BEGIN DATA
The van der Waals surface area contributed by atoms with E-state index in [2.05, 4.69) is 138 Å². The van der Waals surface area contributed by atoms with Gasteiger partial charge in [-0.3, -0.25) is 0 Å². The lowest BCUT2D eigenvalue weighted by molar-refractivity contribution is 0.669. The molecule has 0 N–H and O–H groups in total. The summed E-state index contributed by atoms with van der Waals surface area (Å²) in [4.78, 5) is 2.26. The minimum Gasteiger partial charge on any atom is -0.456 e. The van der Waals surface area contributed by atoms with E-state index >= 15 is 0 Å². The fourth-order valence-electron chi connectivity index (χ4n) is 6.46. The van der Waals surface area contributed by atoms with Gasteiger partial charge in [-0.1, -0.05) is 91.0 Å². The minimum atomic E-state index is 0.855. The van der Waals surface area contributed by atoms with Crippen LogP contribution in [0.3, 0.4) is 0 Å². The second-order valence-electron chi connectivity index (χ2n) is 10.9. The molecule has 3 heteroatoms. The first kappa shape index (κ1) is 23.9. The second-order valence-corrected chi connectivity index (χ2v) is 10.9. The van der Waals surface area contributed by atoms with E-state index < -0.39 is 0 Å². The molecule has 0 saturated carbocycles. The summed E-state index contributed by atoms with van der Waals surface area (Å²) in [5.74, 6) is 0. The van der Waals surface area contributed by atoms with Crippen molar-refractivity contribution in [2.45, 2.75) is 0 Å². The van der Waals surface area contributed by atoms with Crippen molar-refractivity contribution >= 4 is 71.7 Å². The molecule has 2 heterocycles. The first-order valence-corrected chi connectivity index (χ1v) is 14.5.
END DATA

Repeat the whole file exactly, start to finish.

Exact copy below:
The van der Waals surface area contributed by atoms with E-state index in [2.05, 4.69) is 138 Å². The van der Waals surface area contributed by atoms with Gasteiger partial charge in [-0.3, -0.25) is 0 Å². The lowest BCUT2D eigenvalue weighted by molar-refractivity contribution is 0.669. The molecule has 0 N–H and O–H groups in total. The summed E-state index contributed by atoms with van der Waals surface area (Å²) in [4.78, 5) is 2.26. The minimum Gasteiger partial charge on any atom is -0.456 e. The van der Waals surface area contributed by atoms with E-state index >= 15 is 0 Å². The fourth-order valence-electron chi connectivity index (χ4n) is 6.46. The van der Waals surface area contributed by atoms with Gasteiger partial charge in [-0.1, -0.05) is 91.0 Å². The minimum atomic E-state index is 0.855. The van der Waals surface area contributed by atoms with Crippen LogP contribution in [0.3, 0.4) is 0 Å². The second-order valence-electron chi connectivity index (χ2n) is 10.9. The molecule has 3 heteroatoms. The first kappa shape index (κ1) is 23.9. The second-order valence-corrected chi connectivity index (χ2v) is 10.9. The van der Waals surface area contributed by atoms with E-state index < -0.39 is 0 Å². The molecule has 0 saturated carbocycles. The summed E-state index contributed by atoms with van der Waals surface area (Å²) in [5.74, 6) is 0. The van der Waals surface area contributed by atoms with Crippen molar-refractivity contribution in [2.45, 2.75) is 0 Å². The van der Waals surface area contributed by atoms with Crippen molar-refractivity contribution >= 4 is 71.7 Å². The molecule has 2 heterocycles. The first-order valence-corrected chi connectivity index (χ1v) is 14.5.